On February, 2, 1925, The National League magnates “paused in (their) schedule deliberations” to honor the league’s past, and kick-off the diamond Jubilee celebration.
Thomas Stevens Rice, of The Brooklyn Eagle said:
“In the very same rooms in which it was organized on Feb. 2, 1876, the National League of Professional Baseball Clubs met again yesterday. These rooms are in what is now called the Broadway Central Hotel, then called the Grand Central Hotel.”
The Associated Press said:
“In the same room in which Morgan G. Bulkeley, of Hartford, Conn., was elected the first president of the National League, the baseball men, paid tribute to the character and courage of those pioneers a half century ago.”
But, the stars that day were six of the surviving players who appeared during the league’s inaugural season:
George Washington Bradley, 72, who won 45 games for the St. Louis Brown Stockings; John “Jack” Manning, 71, who hit .264 and won 18 games as an outfielder and pitcher for the Boston Red Stockings; Alonzo “Lon” Knight, 71, an outfielder and pitcher for the Philadelphia Athletics in 1876 and hit .250 and won 10 games, and three members of the Hartford Dark Blues, Tommy Bond, 68, a 31-game winner; Tom York, 74, who played leftfield and hit .259, and John “Jack” Burdock, 72, an infielder who hit. 259. Also present was the only surviving umpire from the 1876 season–Calvin J. Stambaugh.
Bozeman Bulger of The New York World said, in relating a conversation between too of the attendees, the event was notable for another reason as well:
“(S)everal of us younger men, moving over closer, discovered a contradiction of a tradition long cherished, that old-timers never could admit any improvement in the game or in the quality of the players.
“‘Have you seen this young fellow, Babe Ruth?’ Bradley asked of Manning.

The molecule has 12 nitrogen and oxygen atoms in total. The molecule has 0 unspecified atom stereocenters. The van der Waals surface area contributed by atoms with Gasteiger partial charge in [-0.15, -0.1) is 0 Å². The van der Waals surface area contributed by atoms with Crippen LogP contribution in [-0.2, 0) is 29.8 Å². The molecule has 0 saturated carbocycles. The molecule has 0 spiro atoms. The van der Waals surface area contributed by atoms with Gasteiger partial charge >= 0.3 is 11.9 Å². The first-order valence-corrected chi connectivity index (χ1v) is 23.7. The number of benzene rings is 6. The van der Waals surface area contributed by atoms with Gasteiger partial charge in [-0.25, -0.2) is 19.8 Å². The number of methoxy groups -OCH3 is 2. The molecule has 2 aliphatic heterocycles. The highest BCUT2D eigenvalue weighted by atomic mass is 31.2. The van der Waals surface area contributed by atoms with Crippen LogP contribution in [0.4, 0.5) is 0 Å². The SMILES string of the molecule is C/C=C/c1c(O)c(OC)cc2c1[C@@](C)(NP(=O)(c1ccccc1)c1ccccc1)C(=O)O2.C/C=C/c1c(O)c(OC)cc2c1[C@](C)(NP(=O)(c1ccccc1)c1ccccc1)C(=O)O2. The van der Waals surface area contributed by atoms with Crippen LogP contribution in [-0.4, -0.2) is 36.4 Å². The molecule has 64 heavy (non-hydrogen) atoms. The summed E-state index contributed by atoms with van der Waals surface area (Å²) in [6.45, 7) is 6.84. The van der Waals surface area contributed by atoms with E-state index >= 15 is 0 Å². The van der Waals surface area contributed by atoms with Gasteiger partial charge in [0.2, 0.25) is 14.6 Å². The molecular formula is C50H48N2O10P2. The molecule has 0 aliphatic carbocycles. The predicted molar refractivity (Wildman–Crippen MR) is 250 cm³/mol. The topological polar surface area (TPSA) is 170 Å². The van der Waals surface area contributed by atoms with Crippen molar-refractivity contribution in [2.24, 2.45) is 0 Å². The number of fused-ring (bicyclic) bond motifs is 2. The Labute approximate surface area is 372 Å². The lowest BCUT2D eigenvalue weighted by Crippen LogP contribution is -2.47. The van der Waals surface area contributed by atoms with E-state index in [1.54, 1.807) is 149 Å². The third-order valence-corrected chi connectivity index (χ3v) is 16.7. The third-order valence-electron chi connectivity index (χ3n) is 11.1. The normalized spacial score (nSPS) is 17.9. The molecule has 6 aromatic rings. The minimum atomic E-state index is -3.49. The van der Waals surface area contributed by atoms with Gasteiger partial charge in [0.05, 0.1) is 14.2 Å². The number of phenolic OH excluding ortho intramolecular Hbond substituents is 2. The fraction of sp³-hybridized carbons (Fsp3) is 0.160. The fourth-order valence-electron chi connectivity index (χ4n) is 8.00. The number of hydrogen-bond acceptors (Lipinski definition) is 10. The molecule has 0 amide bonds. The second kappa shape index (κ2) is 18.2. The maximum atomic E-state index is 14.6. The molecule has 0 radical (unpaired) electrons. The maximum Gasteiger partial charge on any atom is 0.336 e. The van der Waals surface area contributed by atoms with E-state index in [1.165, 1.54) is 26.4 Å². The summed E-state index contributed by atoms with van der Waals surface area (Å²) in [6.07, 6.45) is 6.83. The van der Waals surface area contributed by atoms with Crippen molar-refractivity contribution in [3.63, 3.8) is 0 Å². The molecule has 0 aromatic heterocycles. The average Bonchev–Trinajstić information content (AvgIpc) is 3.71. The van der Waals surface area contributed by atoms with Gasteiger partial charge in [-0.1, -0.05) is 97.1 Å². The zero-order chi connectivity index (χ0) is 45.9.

“‘Yes, indeed,’ admitted Mr. Manning, ‘and don’t let anybody tell you that we ever had a man who could hit a ball as hard as that boy. I doubt if there will ever be another one.'”
Bulger said the “Boys of ’76” also talked about how they “fought crookedness when a salary of $1,800 a year was considered big pay for a star.” Bradley, who after baseball became a Philadelphia police officer, said:
“‘Oh, we had crooked fellows following us around back in ’76. They pretended to make heroes out of us and would hang around the hotels.’
“‘One day Mr. (Chicago White Stockings President, William) Hulbert, a very learned man, advised me to keep away from these men. He explained how they could ruin a boy and lead others into temptation . I was often approached, but thanks to that wise counsel, I kept myself straight, and I thank God for it today. It’s worth a lot to me to look you younger men in the eye and feel that in turning the game over to you, we gave you something that was honorable. It’s up to the players to keep it honorable.”
Tom York summed up his feelings about the game in 1876:
“‘Say, do you remember how proud we used to be after winning a game, when we walked home still wearing our uniform and carrying a bat–and the kids following us? Ball players–all except Babe Ruth–miss that nowadays.”